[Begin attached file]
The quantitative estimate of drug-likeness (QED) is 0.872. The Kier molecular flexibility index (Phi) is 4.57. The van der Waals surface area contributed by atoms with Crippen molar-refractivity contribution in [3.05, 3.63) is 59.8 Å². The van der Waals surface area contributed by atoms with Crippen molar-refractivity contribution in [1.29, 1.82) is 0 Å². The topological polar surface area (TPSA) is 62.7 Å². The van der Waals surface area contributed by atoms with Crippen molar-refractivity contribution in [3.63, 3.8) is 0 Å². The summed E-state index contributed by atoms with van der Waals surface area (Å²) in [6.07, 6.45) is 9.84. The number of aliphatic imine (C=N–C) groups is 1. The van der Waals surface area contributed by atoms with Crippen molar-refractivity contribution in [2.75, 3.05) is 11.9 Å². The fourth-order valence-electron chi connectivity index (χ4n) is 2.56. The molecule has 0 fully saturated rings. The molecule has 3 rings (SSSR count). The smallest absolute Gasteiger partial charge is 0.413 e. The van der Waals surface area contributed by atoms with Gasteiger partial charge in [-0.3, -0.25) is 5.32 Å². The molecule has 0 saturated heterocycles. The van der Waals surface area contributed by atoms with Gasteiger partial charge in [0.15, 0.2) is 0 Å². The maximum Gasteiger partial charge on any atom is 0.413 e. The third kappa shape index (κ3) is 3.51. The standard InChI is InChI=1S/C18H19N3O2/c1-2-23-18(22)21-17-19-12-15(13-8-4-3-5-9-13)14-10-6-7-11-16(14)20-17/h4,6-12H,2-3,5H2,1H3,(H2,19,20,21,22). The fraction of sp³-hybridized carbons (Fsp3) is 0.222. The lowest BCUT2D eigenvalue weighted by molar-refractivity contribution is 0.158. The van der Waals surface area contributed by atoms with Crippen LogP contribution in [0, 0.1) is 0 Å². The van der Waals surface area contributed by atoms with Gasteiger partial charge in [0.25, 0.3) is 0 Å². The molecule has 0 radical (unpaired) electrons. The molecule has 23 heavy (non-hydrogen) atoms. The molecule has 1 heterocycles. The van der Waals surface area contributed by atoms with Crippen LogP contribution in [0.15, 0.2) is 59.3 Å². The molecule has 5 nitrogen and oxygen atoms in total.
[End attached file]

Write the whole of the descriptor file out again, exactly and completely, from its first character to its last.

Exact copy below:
The quantitative estimate of drug-likeness (QED) is 0.872. The Kier molecular flexibility index (Phi) is 4.57. The van der Waals surface area contributed by atoms with Crippen molar-refractivity contribution in [3.05, 3.63) is 59.8 Å². The van der Waals surface area contributed by atoms with Crippen molar-refractivity contribution in [1.29, 1.82) is 0 Å². The topological polar surface area (TPSA) is 62.7 Å². The van der Waals surface area contributed by atoms with Crippen molar-refractivity contribution in [3.63, 3.8) is 0 Å². The summed E-state index contributed by atoms with van der Waals surface area (Å²) in [6.07, 6.45) is 9.84. The number of aliphatic imine (C=N–C) groups is 1. The van der Waals surface area contributed by atoms with Crippen molar-refractivity contribution in [2.75, 3.05) is 11.9 Å². The fourth-order valence-electron chi connectivity index (χ4n) is 2.56. The molecule has 0 fully saturated rings. The molecule has 3 rings (SSSR count). The smallest absolute Gasteiger partial charge is 0.413 e. The van der Waals surface area contributed by atoms with Gasteiger partial charge in [-0.3, -0.25) is 5.32 Å². The molecule has 0 saturated heterocycles. The van der Waals surface area contributed by atoms with Gasteiger partial charge in [0.15, 0.2) is 0 Å². The maximum Gasteiger partial charge on any atom is 0.413 e. The third kappa shape index (κ3) is 3.51. The standard InChI is InChI=1S/C18H19N3O2/c1-2-23-18(22)21-17-19-12-15(13-8-4-3-5-9-13)14-10-6-7-11-16(14)20-17/h4,6-12H,2-3,5H2,1H3,(H2,19,20,21,22). The fraction of sp³-hybridized carbons (Fsp3) is 0.222. The lowest BCUT2D eigenvalue weighted by molar-refractivity contribution is 0.158. The van der Waals surface area contributed by atoms with Crippen LogP contribution in [0, 0.1) is 0 Å². The van der Waals surface area contributed by atoms with Gasteiger partial charge in [0.25, 0.3) is 0 Å². The molecule has 0 radical (unpaired) electrons. The molecule has 23 heavy (non-hydrogen) atoms. The molecule has 1 heterocycles. The van der Waals surface area contributed by atoms with Crippen LogP contribution in [0.15, 0.2) is 59.3 Å². The molecule has 5 nitrogen and oxygen atoms in total.